'Pride is back at the White House,' Biden says, signing Pulse nightclub bill

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WASHINGTON, June 25 (Reuters) - U.S. President Joe Biden on Friday designated the Pulse gay nightclub in Orlando, Florida, a national memorial, to honor the 49 people killed in a 2016 mass shooting, and urged Congress to pass laws explicitly protecting civil rights of LGBTQ+ people.

"We'll never fully recover, but we'll remember," Biden said as he signed legislation establishing Florida's National Pulse Memorial, joined by survivors of the shooting and lawmakers who worked on the measure.

"May ... no president ever have to sign another monument like this," he said.

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A gunman stormed the popular venue, opening fire with an AR-15-style assault rifle and pistol in one of the most lethal modern mass shootings in the United States.

Biden, in a shift from his Republican predecessor, has sought to emphasize equality for the lesbian, gay, bisexual, transgender and queer community, officially recognizing Pride Month with a June 1 proclamation and nominating LGBTQ officials to top U.S. government posts, among other actions.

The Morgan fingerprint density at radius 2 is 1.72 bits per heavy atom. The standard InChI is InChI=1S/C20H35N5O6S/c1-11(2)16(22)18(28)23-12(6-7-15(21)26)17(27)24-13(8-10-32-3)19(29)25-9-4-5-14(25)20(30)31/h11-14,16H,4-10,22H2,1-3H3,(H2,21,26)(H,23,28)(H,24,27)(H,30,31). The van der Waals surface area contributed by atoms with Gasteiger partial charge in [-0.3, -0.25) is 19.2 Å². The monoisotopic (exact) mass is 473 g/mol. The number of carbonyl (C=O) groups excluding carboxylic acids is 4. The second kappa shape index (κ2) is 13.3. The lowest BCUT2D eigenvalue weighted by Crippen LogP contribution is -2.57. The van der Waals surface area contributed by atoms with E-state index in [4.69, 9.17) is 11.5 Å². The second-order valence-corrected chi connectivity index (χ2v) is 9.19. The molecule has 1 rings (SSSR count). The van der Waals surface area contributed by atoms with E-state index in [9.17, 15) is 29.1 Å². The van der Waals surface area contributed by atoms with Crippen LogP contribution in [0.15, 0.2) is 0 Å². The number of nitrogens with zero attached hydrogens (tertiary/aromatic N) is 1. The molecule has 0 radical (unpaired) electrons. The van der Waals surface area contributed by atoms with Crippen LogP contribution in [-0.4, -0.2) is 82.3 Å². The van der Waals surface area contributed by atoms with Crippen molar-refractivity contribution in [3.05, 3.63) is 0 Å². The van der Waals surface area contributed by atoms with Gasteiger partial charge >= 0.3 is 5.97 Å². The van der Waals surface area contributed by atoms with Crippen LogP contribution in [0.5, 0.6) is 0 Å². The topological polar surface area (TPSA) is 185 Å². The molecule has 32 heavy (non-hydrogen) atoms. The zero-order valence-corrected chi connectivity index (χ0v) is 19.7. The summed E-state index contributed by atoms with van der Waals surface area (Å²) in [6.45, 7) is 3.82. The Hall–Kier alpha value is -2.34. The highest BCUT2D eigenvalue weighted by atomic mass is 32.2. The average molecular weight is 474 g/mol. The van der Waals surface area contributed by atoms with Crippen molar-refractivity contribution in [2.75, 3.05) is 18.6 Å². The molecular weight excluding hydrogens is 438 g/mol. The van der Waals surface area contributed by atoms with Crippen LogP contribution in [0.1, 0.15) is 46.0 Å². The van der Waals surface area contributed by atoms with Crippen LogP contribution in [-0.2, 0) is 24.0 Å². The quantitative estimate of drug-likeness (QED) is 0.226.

The Democratic president has also pressed for full rights for LGBTQ+ Americans, including passage of the Equality Act in Congress, noting that protections are lacking in many U.S. states.

"Our presence this afternoon makes a very strong statement: Pride is back at the White House," Biden said, after being introduced by Transportation Secretary Pete Buttigieg, who is openly gay, and a young transgender man, Ashton Mota.

On Friday, he named Jessica Stern, head of the New York-based human rights group OutRight Action International, to be a special envoy at the U.S. State Department to ensure that U.S. diplomacy and foreign assistance include LGBTQ rights.

After signing the legislation, Biden noted that half of U.S. states do not have specific protections for LGBTQ+ Americans and their families. "We must protect the gains we've made," he said.

In Florida, authorities branded the 2016 shooting an act of extremism by a 29-year-old U.S. citizen of Afghan descent. But civil rights activists said the massacre was also a hate crime targeting gay men and Latinos frequenting the club.

The new Orlando site will join other memorials, including the National AIDS Memorial Grove in San Francisco and New York City's Stonewall Inn, a national monument commemorating what is seen as the birthplace of the modern gay rights movement following riots after police raided the gay bar in 1969.

Biden has sought to reverse course from former President Donald Trump, who did not officially recognize Pride month.

He has ordered federal agencies to protect LGBTQ people under federal anti-discrimination laws. He also reversed a Trump-era ban on transgender people openly serving in the U.S. military and on flying rainbow Pride flags at U.S. embassies.

Biden issued an executive order on Friday that required all federal agencies to evaluate the current state of diversity, equity and inclusion within their workforces and produce plans to address any issues.

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Reporting by Susan Heavey; editing by Jonathan Oatis

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